With reference to FIG. 7, operation of a snoop echo response extractor using a broadcast IP address is illustrated. Operation begins and the snoop echo response extractor generates an echo response packet with a bogus MAC address (block 702) and a broadcast IP address. Then, the snoop echo response extractor sends the echo response packet to the broadcast IP address (block 704). Next, the snoop echo response extractor determines whether an echo response is received (block 706).

If an echo response is not received, operation ends. If an echo response is received in block 706, the snoop echo response extractor identifies the promiscuous device (block 708) and operation ends. The offending device may be identified in block 708 by examining the echo response packet for a source IP address, for example. Having identified a promiscuous device, corrective action may be taken. Perhaps a computing device connected to the network is simply operating in error. If a snooping device is identified, an investigation may be conducted to locate the offending device or to block all traffic from the device, thus preventing the device from accessing resources connected to the network.

Thus, the present invention solves the disadvantages of the prior art by providing a mechanism for identifying a snooping device in a network environment. A snoop echo response extractor generates an echo request packet with a bogus MAC address that will only be received by a snooping device. The snoop echo response extractor also uses an IP address that will cause the snooping device to respond to the echo request.

The invention can take the form of an entirely hardware embodiment, an entirely software embodiment or an embodiment containing both hardware and software elements. In a preferred embodiment, the invention is implemented in software, which includes but is not limited to firmware, resident software, microcode, etc.

Furthermore, the invention can take the form of a computer program product accessible from a computer-usable or computer-readable medium providing program code for use by or in connection with a computer or any instruction execution system. For the purposes of this description, a computer-usable or computer readable medium can be any apparatus that can contain, store, communicate, propagate, or transport the program for use by or in connection with the instruction execution system, apparatus, or device.

The medium can be an electronic, magnetic, optical, electromagnetic, infrared, or semiconductor system (or apparatus or device) or a propagation medium. Examples of a computer-readable medium include a semiconductor or solid state memory, magnetic tape, a removable computer diskette, a random access memory (RAM), a read-only memory (ROM), a rigid magnetic disk and an optical disk. Current examples of optical disks include compact disk—read only memory (CD-ROM), compact disk—read/write (CD-R/W) and DVD.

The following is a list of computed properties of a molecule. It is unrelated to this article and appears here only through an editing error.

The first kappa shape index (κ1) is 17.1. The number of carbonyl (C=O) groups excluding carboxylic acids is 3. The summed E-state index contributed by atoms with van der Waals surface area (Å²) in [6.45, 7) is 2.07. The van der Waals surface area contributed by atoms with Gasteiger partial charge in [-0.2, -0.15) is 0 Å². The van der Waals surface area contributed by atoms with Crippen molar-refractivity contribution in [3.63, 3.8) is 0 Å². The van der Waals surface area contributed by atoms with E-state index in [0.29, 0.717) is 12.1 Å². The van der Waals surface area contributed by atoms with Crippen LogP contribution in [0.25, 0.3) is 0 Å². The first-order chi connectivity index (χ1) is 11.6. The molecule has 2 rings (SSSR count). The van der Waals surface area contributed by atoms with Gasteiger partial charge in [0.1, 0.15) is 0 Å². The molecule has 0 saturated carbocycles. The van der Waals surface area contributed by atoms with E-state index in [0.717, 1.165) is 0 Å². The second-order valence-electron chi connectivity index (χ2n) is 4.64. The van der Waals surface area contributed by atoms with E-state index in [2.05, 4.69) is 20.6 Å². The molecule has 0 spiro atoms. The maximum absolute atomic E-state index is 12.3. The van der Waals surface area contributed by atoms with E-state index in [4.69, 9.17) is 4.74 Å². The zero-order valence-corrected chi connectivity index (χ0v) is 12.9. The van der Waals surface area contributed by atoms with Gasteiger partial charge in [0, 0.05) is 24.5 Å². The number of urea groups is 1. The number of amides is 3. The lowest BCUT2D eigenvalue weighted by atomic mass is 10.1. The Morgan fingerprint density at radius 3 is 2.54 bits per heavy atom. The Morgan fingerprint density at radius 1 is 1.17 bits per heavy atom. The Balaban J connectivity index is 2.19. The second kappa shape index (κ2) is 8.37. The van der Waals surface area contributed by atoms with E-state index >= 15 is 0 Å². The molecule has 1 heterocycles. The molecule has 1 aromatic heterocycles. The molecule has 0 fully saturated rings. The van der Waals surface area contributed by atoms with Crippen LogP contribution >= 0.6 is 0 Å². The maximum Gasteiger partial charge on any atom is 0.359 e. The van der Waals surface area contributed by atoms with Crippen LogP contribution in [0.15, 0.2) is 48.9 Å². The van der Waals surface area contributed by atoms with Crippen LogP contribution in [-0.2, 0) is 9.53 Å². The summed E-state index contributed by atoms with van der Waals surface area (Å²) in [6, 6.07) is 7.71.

A data processing system suitable for storing and/or executing program code will include at least one processor coupled directly or indirectly to memory elements through a system bus. The memory elements can include local memory employed during actual execution of the program code, bulk storage, and cache memories which provide temporary storage of at least some program code in order to reduce the number of times code must be retrieved from bulk storage during execution.

Input/output or I/O devices (including but not limited to keyboards, displays, pointing devices, etc.) can be coupled to the system either directly or through intervening I/O controllers.

Network adapters may also be coupled to the system to enable the data processing system to become coupled to other data processing systems or remote printers or storage devices through intervening private or public networks. Modems, cable modem and Ethernet cards are just a few of the currently available types of network adapters.

The description of the present invention has been presented for purposes of illustration and description, and is not intended to be exhaustive or limited to the invention in the form disclosed. Many modifications and variations will be apparent to those of ordinary skill in the art. The embodiment was chosen and described in order to best explain the principles of the invention, the practical application, and to enable others of ordinary skill in the art to understand the invention for various embodiments with various modifications as are suited to the particular use contemplated.

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Classifications
U.S. Classification726/23, 713/193, 713/194, 726/26, 726/29, 726/25, 709/229, 709/227, 713/153, 726/30, 713/188, 726/24, 726/22, 726/27, 709/228, 726/33, 711/141, 726/32, 713/154, 713/152, 726/28, 711/117, 711/146, 713/151, 711/118, 726/31, 713/187, 711/100
International ClassificationG06F12/14
Cooperative ClassificationH04L63/1433, H04L63/1491, H04L63/1408
European ClassificationH04L63/14D10, H04L63/14C, H04L63/14A
Legal Events
DateCodeEventDescription
Dec 19, 2005ASAssignment
Owner name: INTERNATIONAL BUSINESS MACHINES CORPORATION, NEW Y
Free format text: ASSIGNMENT OF ASSIGNORS INTEREST;ASSIGNORS:BROWN, TRISTAN ANTHONY;MULLEN, SHAWN PATRICK;VENKATSUBRA, VENKAT;REEL/FRAME:017129/0924;SIGNING DATES FROM 20051028 TO 20051114
Free format text: ASSIGNMENT OF ASSIGNORS INTEREST;ASSIGNORS:BROWN, TRISTAN ANTHONY;MULLEN, SHAWN PATRICK;VENKATSUBRA, VENKAT;SIGNING DATES FROM 20051028 TO 20051114;REEL/FRAME:017129/0924